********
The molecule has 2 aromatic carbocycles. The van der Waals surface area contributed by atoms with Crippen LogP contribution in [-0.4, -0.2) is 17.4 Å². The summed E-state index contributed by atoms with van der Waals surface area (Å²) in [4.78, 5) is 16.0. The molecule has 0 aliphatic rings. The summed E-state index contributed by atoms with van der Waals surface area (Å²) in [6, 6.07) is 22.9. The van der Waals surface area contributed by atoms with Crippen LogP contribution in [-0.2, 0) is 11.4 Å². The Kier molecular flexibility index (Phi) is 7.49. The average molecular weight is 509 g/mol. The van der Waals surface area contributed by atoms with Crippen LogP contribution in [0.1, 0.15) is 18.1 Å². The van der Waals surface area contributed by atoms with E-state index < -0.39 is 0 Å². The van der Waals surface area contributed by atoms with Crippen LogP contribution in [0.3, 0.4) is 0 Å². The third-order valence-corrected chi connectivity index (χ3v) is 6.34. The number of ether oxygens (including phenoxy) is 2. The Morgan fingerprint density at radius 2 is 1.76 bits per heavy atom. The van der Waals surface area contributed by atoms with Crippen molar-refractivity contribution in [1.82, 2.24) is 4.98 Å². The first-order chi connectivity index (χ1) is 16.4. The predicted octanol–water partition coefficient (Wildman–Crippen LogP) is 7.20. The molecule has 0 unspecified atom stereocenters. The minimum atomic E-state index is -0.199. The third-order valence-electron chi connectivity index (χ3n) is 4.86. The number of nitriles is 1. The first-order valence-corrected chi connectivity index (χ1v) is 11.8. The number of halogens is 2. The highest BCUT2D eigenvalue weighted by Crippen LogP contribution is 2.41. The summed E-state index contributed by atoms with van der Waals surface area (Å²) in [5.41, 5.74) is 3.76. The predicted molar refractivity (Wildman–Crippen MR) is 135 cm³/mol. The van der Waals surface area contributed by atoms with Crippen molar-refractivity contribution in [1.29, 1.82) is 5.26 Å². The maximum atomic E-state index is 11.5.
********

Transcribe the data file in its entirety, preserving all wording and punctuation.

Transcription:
The molecule has 2 aromatic carbocycles. The van der Waals surface area contributed by atoms with Crippen LogP contribution in [-0.4, -0.2) is 17.4 Å². The summed E-state index contributed by atoms with van der Waals surface area (Å²) in [4.78, 5) is 16.0. The molecule has 0 aliphatic rings. The summed E-state index contributed by atoms with van der Waals surface area (Å²) in [6, 6.07) is 22.9. The van der Waals surface area contributed by atoms with Crippen LogP contribution in [-0.2, 0) is 11.4 Å². The Kier molecular flexibility index (Phi) is 7.49. The average molecular weight is 509 g/mol. The van der Waals surface area contributed by atoms with Crippen LogP contribution in [0.1, 0.15) is 18.1 Å². The van der Waals surface area contributed by atoms with E-state index < -0.39 is 0 Å². The van der Waals surface area contributed by atoms with Crippen LogP contribution in [0.3, 0.4) is 0 Å². The third-order valence-corrected chi connectivity index (χ3v) is 6.34. The number of ether oxygens (including phenoxy) is 2. The Morgan fingerprint density at radius 2 is 1.76 bits per heavy atom. The van der Waals surface area contributed by atoms with Crippen molar-refractivity contribution in [1.82, 2.24) is 4.98 Å². The first-order chi connectivity index (χ1) is 16.4. The predicted octanol–water partition coefficient (Wildman–Crippen LogP) is 7.20. The molecule has 0 unspecified atom stereocenters. The minimum atomic E-state index is -0.199. The third-order valence-electron chi connectivity index (χ3n) is 4.86. The number of nitriles is 1. The first-order valence-corrected chi connectivity index (χ1v) is 11.8. The number of halogens is 2. The highest BCUT2D eigenvalue weighted by Crippen LogP contribution is 2.41. The summed E-state index contributed by atoms with van der Waals surface area (Å²) in [5.41, 5.74) is 3.76. The predicted molar refractivity (Wildman–Crippen MR) is 135 cm³/mol. The van der Waals surface area contributed by atoms with Crippen molar-refractivity contribution in [1.29, 1.82) is 5.26 Å². The maximum atomic E-state index is 11.5.